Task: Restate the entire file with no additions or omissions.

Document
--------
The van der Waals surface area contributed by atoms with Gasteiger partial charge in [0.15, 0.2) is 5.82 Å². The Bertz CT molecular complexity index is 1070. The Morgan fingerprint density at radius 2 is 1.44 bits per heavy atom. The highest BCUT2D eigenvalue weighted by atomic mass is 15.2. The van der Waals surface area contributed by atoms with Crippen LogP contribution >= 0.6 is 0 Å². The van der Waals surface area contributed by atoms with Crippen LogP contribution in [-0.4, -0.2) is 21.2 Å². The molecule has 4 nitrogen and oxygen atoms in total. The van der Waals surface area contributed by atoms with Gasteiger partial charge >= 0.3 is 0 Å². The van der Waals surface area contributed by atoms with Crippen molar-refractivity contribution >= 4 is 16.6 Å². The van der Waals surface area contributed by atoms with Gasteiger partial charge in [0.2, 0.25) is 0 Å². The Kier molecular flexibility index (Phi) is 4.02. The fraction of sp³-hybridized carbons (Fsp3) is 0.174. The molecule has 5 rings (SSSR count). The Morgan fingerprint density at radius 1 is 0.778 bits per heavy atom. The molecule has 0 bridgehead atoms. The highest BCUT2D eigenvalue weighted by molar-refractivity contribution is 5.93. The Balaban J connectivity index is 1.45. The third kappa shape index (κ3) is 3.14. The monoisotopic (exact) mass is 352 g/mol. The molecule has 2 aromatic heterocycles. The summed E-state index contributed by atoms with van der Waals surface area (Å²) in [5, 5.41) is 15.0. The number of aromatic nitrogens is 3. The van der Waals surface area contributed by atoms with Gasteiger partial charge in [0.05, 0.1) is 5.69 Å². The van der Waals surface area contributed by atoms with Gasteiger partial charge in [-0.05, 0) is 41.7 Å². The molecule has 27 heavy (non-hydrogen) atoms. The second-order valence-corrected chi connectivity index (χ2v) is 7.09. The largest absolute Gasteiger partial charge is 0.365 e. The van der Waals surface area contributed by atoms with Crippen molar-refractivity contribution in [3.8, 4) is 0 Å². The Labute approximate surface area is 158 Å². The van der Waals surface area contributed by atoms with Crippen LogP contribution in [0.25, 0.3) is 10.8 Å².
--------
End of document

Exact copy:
The van der Waals surface area contributed by atoms with Gasteiger partial charge in [0.15, 0.2) is 5.82 Å². The Bertz CT molecular complexity index is 1070. The Morgan fingerprint density at radius 2 is 1.44 bits per heavy atom. The highest BCUT2D eigenvalue weighted by atomic mass is 15.2. The van der Waals surface area contributed by atoms with Crippen LogP contribution >= 0.6 is 0 Å². The van der Waals surface area contributed by atoms with Crippen LogP contribution in [-0.4, -0.2) is 21.2 Å². The molecule has 4 nitrogen and oxygen atoms in total. The van der Waals surface area contributed by atoms with Gasteiger partial charge >= 0.3 is 0 Å². The van der Waals surface area contributed by atoms with Crippen molar-refractivity contribution >= 4 is 16.6 Å². The van der Waals surface area contributed by atoms with Gasteiger partial charge in [0.2, 0.25) is 0 Å². The Kier molecular flexibility index (Phi) is 4.02. The fraction of sp³-hybridized carbons (Fsp3) is 0.174. The molecule has 5 rings (SSSR count). The Morgan fingerprint density at radius 1 is 0.778 bits per heavy atom. The molecule has 0 bridgehead atoms. The highest BCUT2D eigenvalue weighted by molar-refractivity contribution is 5.93. The Balaban J connectivity index is 1.45. The third kappa shape index (κ3) is 3.14. The monoisotopic (exact) mass is 352 g/mol. The molecule has 2 aromatic heterocycles. The summed E-state index contributed by atoms with van der Waals surface area (Å²) in [5, 5.41) is 15.0. The number of aromatic nitrogens is 3. The van der Waals surface area contributed by atoms with Gasteiger partial charge in [0.05, 0.1) is 5.69 Å². The van der Waals surface area contributed by atoms with Gasteiger partial charge in [-0.05, 0) is 41.7 Å². The molecule has 27 heavy (non-hydrogen) atoms. The second-order valence-corrected chi connectivity index (χ2v) is 7.09. The largest absolute Gasteiger partial charge is 0.365 e. The van der Waals surface area contributed by atoms with Crippen molar-refractivity contribution in [3.8, 4) is 0 Å². The Labute approximate surface area is 158 Å². The van der Waals surface area contributed by atoms with Crippen LogP contribution in [0.25, 0.3) is 10.8 Å².